Having assigned grades, detectors can be positioned to provide optimal coverage. Hazard-mapping software shines at this stage as it allows users to change detector position, run new assessments and immediately see the impact in coverage.
Coverage achieved using MSIR
A design was produced using the MSIR using Very High Sensitivity. This sensitivity setting is generally used for military hangars where the aircraft are not permitted to move under their own power. The UFC requires detectors to be kept in Medium or Low sensitivity settings when aircraft can enter and leave a hangar under their own power. The design is shown in Figure 4.
The FOV cones shown in Figure 4 (and subsequent figures) represent the volume in which, baring visual obstruction, the detector should detect a 40 kW RHO fire in 10 seconds or less. This fire is roughly equivalent to the 1ft2 n-heptane pan fire used in FM 3260 testing.
The hangar height and dimensions make it difficult to achieve good coverage in the middle of the hangar without placing detectors along the back walls. This is not ideal as six of the eight detectors are positioned to ‘look’ beyond the hangar doors. This can be undesirable as when the doors are open the detectors might false alarm to aircraft moving under their own power outside the hangar.
The design was assessed based on the detectors’ ability to detect a 90kW RHO fire, which roughly corresponds to a 2ft square JP-4 or JP-5 fire. The results are shown in Figure 5.
The results using eight-detectors are good with 2ooN coverage achieved for 83% of the graded volume and nearly complete 2ooN coverage for the hangar floor. Most of the areas of low coverage are along the outer edges of the hangar and in the middle, near the hangar door. Most of the coverage loss results from the visual obstruction from the aircraft and the effective range used.
Covering an aircraft hangar becomes more challenging if the aircraft can enter and leave under their own power. Per the requirements of the UFC the detectors must use the ‘medium’ or ‘low’ sensitivity setting. Figure 6 shows how the FOV cone for the MSIR shrinks relative to the size of the hangar when the lower sensitivity settings are used.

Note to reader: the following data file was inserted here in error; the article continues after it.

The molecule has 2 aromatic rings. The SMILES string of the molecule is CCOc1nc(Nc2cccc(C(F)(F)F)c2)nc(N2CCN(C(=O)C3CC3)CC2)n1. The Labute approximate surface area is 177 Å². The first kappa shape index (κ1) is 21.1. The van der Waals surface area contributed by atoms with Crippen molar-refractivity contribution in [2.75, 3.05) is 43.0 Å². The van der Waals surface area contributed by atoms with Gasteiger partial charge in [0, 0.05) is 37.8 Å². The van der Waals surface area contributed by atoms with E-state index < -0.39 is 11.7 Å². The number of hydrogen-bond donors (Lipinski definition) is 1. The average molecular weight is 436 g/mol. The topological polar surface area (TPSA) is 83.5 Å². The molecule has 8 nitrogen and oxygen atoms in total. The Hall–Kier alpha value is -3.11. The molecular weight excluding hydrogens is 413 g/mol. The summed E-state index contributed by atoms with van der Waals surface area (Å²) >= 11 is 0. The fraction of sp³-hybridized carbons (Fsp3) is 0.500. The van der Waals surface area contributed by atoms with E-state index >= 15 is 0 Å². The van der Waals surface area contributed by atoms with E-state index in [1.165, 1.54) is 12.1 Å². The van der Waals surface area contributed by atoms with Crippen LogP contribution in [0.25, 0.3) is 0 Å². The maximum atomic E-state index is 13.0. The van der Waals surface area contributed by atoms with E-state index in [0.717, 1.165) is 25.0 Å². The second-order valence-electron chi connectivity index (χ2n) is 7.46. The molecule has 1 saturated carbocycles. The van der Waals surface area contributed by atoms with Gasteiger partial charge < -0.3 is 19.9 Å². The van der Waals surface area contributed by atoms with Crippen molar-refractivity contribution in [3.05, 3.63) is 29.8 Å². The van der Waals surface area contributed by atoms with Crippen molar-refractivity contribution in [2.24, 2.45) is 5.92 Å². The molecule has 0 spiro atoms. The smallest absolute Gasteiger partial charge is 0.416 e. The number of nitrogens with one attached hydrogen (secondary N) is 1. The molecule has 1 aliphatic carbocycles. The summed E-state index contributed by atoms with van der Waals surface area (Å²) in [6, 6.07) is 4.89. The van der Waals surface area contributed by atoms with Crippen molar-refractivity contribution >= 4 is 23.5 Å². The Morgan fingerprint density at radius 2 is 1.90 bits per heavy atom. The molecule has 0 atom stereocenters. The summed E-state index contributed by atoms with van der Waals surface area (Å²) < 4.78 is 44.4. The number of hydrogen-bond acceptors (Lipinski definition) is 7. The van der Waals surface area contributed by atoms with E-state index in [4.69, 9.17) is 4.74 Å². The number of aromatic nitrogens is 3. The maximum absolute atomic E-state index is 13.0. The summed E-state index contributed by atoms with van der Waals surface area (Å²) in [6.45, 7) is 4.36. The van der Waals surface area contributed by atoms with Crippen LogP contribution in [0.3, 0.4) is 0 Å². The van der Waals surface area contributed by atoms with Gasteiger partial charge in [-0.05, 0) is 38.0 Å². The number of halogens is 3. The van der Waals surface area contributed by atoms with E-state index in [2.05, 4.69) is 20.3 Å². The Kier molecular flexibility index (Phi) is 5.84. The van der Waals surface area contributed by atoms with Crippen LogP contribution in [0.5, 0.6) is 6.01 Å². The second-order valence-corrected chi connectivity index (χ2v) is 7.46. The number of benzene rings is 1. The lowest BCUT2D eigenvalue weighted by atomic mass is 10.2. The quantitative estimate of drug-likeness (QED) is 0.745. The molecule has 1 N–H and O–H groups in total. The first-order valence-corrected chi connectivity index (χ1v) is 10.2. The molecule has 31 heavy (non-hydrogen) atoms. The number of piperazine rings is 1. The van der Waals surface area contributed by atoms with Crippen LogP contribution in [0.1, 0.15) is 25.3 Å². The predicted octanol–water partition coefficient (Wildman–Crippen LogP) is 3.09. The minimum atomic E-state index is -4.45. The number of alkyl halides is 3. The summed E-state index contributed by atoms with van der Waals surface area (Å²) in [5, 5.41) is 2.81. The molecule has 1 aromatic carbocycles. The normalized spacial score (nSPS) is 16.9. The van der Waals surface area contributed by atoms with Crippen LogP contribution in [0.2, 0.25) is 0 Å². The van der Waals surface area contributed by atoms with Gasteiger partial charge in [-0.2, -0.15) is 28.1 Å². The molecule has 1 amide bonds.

Table 3 provides a summary of the coverage provided using each sensitivity setting using the eight-detector MSIR layout.
Coverage Achieved Using iVFDs
By comparison, Figure 7 shows a six-detector layout using iVFD–type 2 detectors. This design eliminates two detectors from the previous example by employing visual flame detectors.
The six-detector layout achieves 87% 2ooN coverage and provides at least 1ooN coverage for all but 1% of the graded volume. Even with two fewer detectors, the layout achieves better coverage than the eight-detector MSIR layout, using the ‘very high’ sensitivity setting.
The coverage provided using iVFD–type 2s can be improved by swapping for the VFD – type 1 devices. Using six iVFD–type 1 detectors, and the same device locations the 2ooN coverage rises to 93%.
For context, Figure 9 shows the coverage achieved using six MSIR’s in the same layout as for the iVFDs. Table 4 summarizes and compares the coverage of all the devices examined.
The 2ooN coverage of the MSIR drops to 70%, falling well below the coverage achieved by the iVFDs with the same detector count. This layout cannot provide timely activation in response to a 90kW RHO flame in the centre of the hangar. The iVFD-Type 1, on the other hand, can detect a 90kW RHO fire at roughly 81m, even after desensitization. So, if two iVFD-Type 1s have a line of sight to the fire, the system will alarm in a timely fashion.
Optical flame detectors have recognized utility in improving the performance of fire-suppression systems in aircraft hangars and protecting the extremely expensive assets inside them. MSIR detectors currently dominate aircraft hangar installations. However, MSIR performance can be bettered using alternative optical flame detection technologies.
The iVFDs can achieve detection at longer ranges with fewer false alarms than MSIR units, even when the MSIR units are set to higher sensitivity settings. This ultimately means that iVFDs can provide adequate coverage of larger hangars with fewer detectors, which lowers upfront and maintenance costs. When MSIRs are used in lower sensitivity settings, as is sometimes required by the UFC, the performance swing is enhanced.
This article has discussed how 3D flame detector modelling techniques can be used, in combination with good engineering practice, and detector selection, to provide a cost-effective design and aid compliance with standards.
For more information, go to www.micropackfireandgas.com
Refer to Part 1 of Article, Asia Pacific Fire, Issue 73.